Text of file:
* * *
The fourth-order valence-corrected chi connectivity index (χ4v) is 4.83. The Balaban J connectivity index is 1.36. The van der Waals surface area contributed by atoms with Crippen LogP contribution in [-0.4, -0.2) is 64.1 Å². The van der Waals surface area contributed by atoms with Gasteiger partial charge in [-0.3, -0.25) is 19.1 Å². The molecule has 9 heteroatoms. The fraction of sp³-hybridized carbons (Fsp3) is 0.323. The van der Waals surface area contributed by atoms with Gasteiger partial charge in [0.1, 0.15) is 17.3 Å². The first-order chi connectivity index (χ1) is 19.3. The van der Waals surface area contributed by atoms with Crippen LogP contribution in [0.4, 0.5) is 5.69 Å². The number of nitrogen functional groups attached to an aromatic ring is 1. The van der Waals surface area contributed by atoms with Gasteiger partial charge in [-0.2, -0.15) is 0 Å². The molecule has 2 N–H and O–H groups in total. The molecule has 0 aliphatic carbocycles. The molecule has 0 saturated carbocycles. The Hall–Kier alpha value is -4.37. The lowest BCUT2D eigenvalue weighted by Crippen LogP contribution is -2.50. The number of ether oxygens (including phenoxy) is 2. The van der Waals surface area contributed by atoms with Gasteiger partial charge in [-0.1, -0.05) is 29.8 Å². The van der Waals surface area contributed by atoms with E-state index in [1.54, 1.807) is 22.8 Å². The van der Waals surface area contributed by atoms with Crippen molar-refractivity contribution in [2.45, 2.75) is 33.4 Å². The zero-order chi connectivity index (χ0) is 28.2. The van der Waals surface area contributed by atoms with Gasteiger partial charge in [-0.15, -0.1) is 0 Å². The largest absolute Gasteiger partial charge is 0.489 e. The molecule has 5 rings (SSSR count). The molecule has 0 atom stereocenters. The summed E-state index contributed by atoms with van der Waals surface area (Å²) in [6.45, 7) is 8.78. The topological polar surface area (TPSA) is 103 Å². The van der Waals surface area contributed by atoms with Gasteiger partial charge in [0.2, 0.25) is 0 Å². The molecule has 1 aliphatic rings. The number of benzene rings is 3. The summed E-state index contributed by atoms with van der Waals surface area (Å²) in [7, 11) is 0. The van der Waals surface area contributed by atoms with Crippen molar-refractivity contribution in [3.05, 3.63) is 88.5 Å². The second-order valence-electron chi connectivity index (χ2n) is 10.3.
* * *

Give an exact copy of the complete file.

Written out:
The fourth-order valence-corrected chi connectivity index (χ4v) is 4.83. The Balaban J connectivity index is 1.36. The van der Waals surface area contributed by atoms with Crippen LogP contribution in [-0.4, -0.2) is 64.1 Å². The van der Waals surface area contributed by atoms with Gasteiger partial charge in [-0.3, -0.25) is 19.1 Å². The molecule has 9 heteroatoms. The fraction of sp³-hybridized carbons (Fsp3) is 0.323. The van der Waals surface area contributed by atoms with Gasteiger partial charge in [0.1, 0.15) is 17.3 Å². The first-order chi connectivity index (χ1) is 19.3. The van der Waals surface area contributed by atoms with Crippen LogP contribution in [0.4, 0.5) is 5.69 Å². The number of nitrogen functional groups attached to an aromatic ring is 1. The van der Waals surface area contributed by atoms with Gasteiger partial charge in [-0.2, -0.15) is 0 Å². The molecule has 2 N–H and O–H groups in total. The molecule has 0 aliphatic carbocycles. The molecule has 0 saturated carbocycles. The Hall–Kier alpha value is -4.37. The lowest BCUT2D eigenvalue weighted by Crippen LogP contribution is -2.50. The number of ether oxygens (including phenoxy) is 2. The van der Waals surface area contributed by atoms with Gasteiger partial charge in [-0.1, -0.05) is 29.8 Å². The van der Waals surface area contributed by atoms with E-state index in [1.54, 1.807) is 22.8 Å². The van der Waals surface area contributed by atoms with Crippen molar-refractivity contribution in [2.45, 2.75) is 33.4 Å². The zero-order chi connectivity index (χ0) is 28.2. The van der Waals surface area contributed by atoms with Gasteiger partial charge in [-0.15, -0.1) is 0 Å². The largest absolute Gasteiger partial charge is 0.489 e. The molecule has 5 rings (SSSR count). The molecule has 0 atom stereocenters. The summed E-state index contributed by atoms with van der Waals surface area (Å²) in [6.45, 7) is 8.78. The topological polar surface area (TPSA) is 103 Å². The van der Waals surface area contributed by atoms with Gasteiger partial charge in [0.2, 0.25) is 0 Å². The molecule has 1 aliphatic rings. The number of benzene rings is 3. The summed E-state index contributed by atoms with van der Waals surface area (Å²) in [7, 11) is 0. The van der Waals surface area contributed by atoms with Crippen molar-refractivity contribution in [3.05, 3.63) is 88.5 Å². The second-order valence-electron chi connectivity index (χ2n) is 10.3.